Vinik’s vision: Bright days ahead Chargers, Raiders retain Legends Hopes dampen ahead of San Diego meeting Limited owners, unlimited expectations Setting tone for owner groups In rebranding, the Bucks aren’t stopping here MLL owner sees profit in passion play Ticket sales mixed for L.A. suitors Hawks’ price fails to match predictions Canadiens rewards fans around the globe
SBJ/January 14-20, 2013/Franchises
MLSE’s chairman a quiet go-to guy in Toronto
Published January 14, 2013, Page 29
Chairman of MLSE since 2003, Tanenbaum oversees a company that touts $500 million in annual revenue and carries an enterprise value of more than $2 billion.
But don’t look for any public displays of that power from the low-key executive.
Tanenbaum reportedly has a net worth of more than $1 billion, putting him on the list of the richest Canadians. His wealth is tied to the construction and real estate industry: He is chairman and CEO of Kilmer Van Nostrand Co., a diversified construction company, and he runs Kilmer Capital Partners, a private equity fund. Under terms of the sale of MLSE to Bell Canada and Rogers Communications, Tanenbaum’s stake in the company grew from 20 percent to 25 percent.
|Larry Tanenbaum, at left with the Boston Bruins’ Jeremy Jacobs (left) and the NHL’s Bill Daly (right), is known as soft-spoken but well-connected.
The 66-year-old Tanenbaum prefers a behind-the-scenes approach. You won’t often find him quoted in the media, and when he does speak publicly, it is done in a very calculated manner — a measured approach, which also applies to his style of doing business.
“He is not walking into a room and taking control,” said Brian Cooper, who worked as a vice president of business development for MLSE and is president and CEO of S&E Sponsorship Group. “He has surrounded himself with smart people and he listens a lot. He measures every word he says and it is very strategic.”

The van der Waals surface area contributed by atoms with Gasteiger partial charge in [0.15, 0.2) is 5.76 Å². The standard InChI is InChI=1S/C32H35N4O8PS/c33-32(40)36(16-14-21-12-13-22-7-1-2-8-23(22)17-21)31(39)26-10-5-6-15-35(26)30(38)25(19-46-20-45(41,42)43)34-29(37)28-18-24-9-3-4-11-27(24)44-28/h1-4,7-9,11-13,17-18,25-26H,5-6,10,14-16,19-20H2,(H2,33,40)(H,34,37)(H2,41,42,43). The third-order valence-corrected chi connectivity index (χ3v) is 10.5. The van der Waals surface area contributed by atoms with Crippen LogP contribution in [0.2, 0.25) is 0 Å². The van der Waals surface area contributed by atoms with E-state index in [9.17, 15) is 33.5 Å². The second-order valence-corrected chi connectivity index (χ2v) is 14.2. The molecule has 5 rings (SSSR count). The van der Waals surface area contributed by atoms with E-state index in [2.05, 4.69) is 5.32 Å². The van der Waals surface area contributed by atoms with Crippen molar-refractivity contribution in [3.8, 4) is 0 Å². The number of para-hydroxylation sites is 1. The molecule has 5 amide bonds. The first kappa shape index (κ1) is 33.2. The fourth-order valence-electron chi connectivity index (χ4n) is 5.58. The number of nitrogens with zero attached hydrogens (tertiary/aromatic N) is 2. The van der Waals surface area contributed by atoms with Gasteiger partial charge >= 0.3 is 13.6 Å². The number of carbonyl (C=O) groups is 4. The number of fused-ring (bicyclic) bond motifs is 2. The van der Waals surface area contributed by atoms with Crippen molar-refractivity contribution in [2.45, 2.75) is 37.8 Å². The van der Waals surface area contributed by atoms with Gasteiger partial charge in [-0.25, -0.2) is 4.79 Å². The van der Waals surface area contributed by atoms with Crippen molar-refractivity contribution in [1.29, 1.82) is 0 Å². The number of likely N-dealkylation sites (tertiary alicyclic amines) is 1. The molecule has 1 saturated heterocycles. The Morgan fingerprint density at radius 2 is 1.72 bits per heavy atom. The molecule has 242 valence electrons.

As governor of the MLSE-owned Toronto FC of MLS, the NBA Raptors and the NHL Maple Leafs, Tanenbaum takes an active role in league matters. He is on the executive committee of all three leagues and is a member of the NBA’s finance committee. He also, last month, was part of the six-owner committee that negotiated directly with the players in the NHL lockout without league or union officials present.
“Larry’s style is very low-key but well-informed and issue-focused,” said NBA Commissioner David Stern. “If he makes a statement, you can be sure he has done his homework to support his observations, his view or his argument. He has become a very important voice in the NBA. He is a voice for the good of the league rather than looking at every matter through the prism of his own franchise.”
Added Marc Ganis, president of Chicago-based sports consultancy SportsCorp Ltd., “He is very well-connected and soft-spoken. He is like an old-school ambassador and an excellent representative of almost any organization you can think of.”
Tanenbaum’s trusted hand is attorney Dale Lastman. Together, they have played key roles in MLSE’s explosive growth while under the ownership of the Ontario Teachers’ Pension Plan and during the plan’s sale of MLSE to Bell and Rogers.
“He and Dale hooked up when the Leafs and the Raptors came together [in 1998], and they make a dynamic duo as far as business is concerned,” Godfrey said.
Do not, however, mistake Tanenbaum’s hands-off management style with the Leafs, Raptors and Toronto FC for a sign of a dispassionate owner.
“He desperately want the teams to do well,” said Bob Stellick, former director of business operations for the Leafs who now runs Stellick Marketing and Communications in Toronto. “He feels it personally. He does love the fact that owning the teams has vaulted him into one of the best-known citizens in Toronto, but the downside is that the teams are continuing to struggle.”
For Tanenbaum, running a sports company has presented a far different set of challenges compared to his background in the construction industry.
“I came out of road building and civil engineering, where everything I did was planned and formatted,” he said. “I knew exactly where the bridge was going to be built. At the end of the day, the only variable was the weather. In sports, there are a lot of unknowns. It is different than building a road.”